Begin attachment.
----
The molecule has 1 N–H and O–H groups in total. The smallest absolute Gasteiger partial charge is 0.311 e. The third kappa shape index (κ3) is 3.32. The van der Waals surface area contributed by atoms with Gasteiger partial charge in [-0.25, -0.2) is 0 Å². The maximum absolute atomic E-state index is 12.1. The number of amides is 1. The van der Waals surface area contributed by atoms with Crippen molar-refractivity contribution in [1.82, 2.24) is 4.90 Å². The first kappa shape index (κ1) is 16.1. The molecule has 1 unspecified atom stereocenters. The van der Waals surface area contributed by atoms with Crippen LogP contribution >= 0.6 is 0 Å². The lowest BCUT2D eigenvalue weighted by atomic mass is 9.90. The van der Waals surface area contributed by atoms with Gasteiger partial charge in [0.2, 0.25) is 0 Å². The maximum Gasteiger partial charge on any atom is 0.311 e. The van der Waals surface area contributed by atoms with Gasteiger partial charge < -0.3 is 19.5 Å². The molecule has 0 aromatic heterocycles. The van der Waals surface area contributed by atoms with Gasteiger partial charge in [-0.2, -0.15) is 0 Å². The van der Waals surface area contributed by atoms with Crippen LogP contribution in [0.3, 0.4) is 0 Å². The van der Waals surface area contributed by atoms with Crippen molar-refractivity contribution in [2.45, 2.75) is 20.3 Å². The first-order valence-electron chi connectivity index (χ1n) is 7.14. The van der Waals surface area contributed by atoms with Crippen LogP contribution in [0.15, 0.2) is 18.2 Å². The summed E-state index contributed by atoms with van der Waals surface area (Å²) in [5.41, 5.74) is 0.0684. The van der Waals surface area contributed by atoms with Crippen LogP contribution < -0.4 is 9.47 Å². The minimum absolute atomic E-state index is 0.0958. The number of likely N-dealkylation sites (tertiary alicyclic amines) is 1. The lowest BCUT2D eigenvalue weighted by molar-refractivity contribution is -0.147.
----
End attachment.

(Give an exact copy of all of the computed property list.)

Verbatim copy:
The molecule has 1 N–H and O–H groups in total. The smallest absolute Gasteiger partial charge is 0.311 e. The third kappa shape index (κ3) is 3.32. The van der Waals surface area contributed by atoms with Gasteiger partial charge in [-0.25, -0.2) is 0 Å². The maximum absolute atomic E-state index is 12.1. The number of amides is 1. The van der Waals surface area contributed by atoms with Crippen molar-refractivity contribution in [1.82, 2.24) is 4.90 Å². The first kappa shape index (κ1) is 16.1. The molecule has 1 unspecified atom stereocenters. The van der Waals surface area contributed by atoms with Crippen LogP contribution >= 0.6 is 0 Å². The lowest BCUT2D eigenvalue weighted by atomic mass is 9.90. The van der Waals surface area contributed by atoms with Gasteiger partial charge in [0.2, 0.25) is 0 Å². The maximum Gasteiger partial charge on any atom is 0.311 e. The van der Waals surface area contributed by atoms with Gasteiger partial charge < -0.3 is 19.5 Å². The molecule has 0 aromatic heterocycles. The van der Waals surface area contributed by atoms with Gasteiger partial charge in [-0.2, -0.15) is 0 Å². The van der Waals surface area contributed by atoms with Crippen LogP contribution in [0.3, 0.4) is 0 Å². The van der Waals surface area contributed by atoms with Crippen molar-refractivity contribution in [2.45, 2.75) is 20.3 Å². The first-order valence-electron chi connectivity index (χ1n) is 7.14. The van der Waals surface area contributed by atoms with Crippen LogP contribution in [0.15, 0.2) is 18.2 Å². The summed E-state index contributed by atoms with van der Waals surface area (Å²) in [5.41, 5.74) is 0.0684. The van der Waals surface area contributed by atoms with Crippen LogP contribution < -0.4 is 9.47 Å². The minimum absolute atomic E-state index is 0.0958. The number of likely N-dealkylation sites (tertiary alicyclic amines) is 1. The lowest BCUT2D eigenvalue weighted by molar-refractivity contribution is -0.147.